Baku, Azerbaijan. Then, right across the Caspian Sea.
Ashkhabad, Turkmenistan. A carpet of city lights spread out below us in the intense darkness of night.
These are the cities we flew over as our British Airways flight carefully negotiated the skies, avoiding all areas of known conflict. Following the route map on the computer screen on the back of the seat in front of me was both fascinating and saddening. Fascinating because of the frisson of excitement I feel while flying over lands that are mysterious to me, and whose names taste like new flavours on my tongue when I say them to myself. Saddening because of the Malaysian Airlines plane that got shot down just four days before, taking 298 innocent people with it. Editorials and articles by experts have stopped making sense. Politics and Religion – of the sort that hurt or kill people – make even less sense.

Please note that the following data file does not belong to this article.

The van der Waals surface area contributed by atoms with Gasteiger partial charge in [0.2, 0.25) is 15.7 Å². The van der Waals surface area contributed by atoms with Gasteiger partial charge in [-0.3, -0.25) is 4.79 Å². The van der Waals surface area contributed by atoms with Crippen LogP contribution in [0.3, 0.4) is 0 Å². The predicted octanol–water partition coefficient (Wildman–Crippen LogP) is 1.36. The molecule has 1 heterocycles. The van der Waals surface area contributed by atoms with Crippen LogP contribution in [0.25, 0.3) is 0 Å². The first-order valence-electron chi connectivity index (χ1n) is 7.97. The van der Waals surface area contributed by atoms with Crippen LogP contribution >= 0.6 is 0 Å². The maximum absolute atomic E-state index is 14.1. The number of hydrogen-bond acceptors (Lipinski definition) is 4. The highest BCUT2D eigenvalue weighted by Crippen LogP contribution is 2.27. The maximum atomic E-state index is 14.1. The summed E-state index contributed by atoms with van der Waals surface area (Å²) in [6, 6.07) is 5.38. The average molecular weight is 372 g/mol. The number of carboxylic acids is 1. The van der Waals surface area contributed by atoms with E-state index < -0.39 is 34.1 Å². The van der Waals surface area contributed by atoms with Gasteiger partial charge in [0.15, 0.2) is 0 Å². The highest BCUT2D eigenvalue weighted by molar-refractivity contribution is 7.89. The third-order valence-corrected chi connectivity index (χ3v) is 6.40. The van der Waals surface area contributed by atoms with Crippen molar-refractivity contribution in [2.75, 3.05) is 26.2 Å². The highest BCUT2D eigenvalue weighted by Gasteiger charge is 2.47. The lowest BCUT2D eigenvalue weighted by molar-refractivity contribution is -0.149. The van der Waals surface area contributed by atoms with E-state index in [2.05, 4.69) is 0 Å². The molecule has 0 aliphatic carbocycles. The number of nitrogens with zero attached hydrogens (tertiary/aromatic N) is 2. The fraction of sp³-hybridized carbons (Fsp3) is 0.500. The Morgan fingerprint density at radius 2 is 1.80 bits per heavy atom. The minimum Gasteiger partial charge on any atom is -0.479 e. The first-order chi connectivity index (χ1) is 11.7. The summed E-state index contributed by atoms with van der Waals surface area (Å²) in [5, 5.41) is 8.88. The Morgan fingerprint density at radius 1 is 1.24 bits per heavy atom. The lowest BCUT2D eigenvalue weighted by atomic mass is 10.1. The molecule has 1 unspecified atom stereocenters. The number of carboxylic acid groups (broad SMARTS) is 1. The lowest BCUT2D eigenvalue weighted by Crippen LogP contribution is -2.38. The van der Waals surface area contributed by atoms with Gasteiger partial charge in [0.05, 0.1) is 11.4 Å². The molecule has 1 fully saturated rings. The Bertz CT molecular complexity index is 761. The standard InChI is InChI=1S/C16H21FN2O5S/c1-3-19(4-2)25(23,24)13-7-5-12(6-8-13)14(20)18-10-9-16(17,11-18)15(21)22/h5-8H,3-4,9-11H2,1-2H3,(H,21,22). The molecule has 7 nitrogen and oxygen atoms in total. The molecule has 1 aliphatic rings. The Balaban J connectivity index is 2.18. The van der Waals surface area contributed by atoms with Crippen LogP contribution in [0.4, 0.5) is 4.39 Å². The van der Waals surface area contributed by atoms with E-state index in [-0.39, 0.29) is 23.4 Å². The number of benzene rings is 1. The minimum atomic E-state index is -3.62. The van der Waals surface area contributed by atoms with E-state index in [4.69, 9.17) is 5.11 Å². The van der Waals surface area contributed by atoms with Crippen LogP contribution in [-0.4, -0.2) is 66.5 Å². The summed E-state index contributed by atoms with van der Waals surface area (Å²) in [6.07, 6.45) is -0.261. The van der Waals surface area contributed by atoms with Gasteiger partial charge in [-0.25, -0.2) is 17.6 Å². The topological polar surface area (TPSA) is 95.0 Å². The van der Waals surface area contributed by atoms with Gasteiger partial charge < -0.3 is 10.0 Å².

I looked out the porthole at the night sky. There was a sliver of a moon, and the stars were much brighter from 12,250 meters higher than where I usually see them from.
The Big Dipper was in the distance, sort of behind the plane. Auriga, the Charioteer, was just above the horizon with its big star Capella shining like a diamond. The bow of Perseus was just outside the porthole, and the Andromeda galaxy ‘near’ it was so clearly visible that the light years between us seemed diminished.
We met the rising sun as we flew east over Afghanistan, towards Islamabad. It was a fiery sunrise, all crimson and gold.
As we hovered over the outskirts of Bangalore it felt good to see the red soil and green fields again. Home!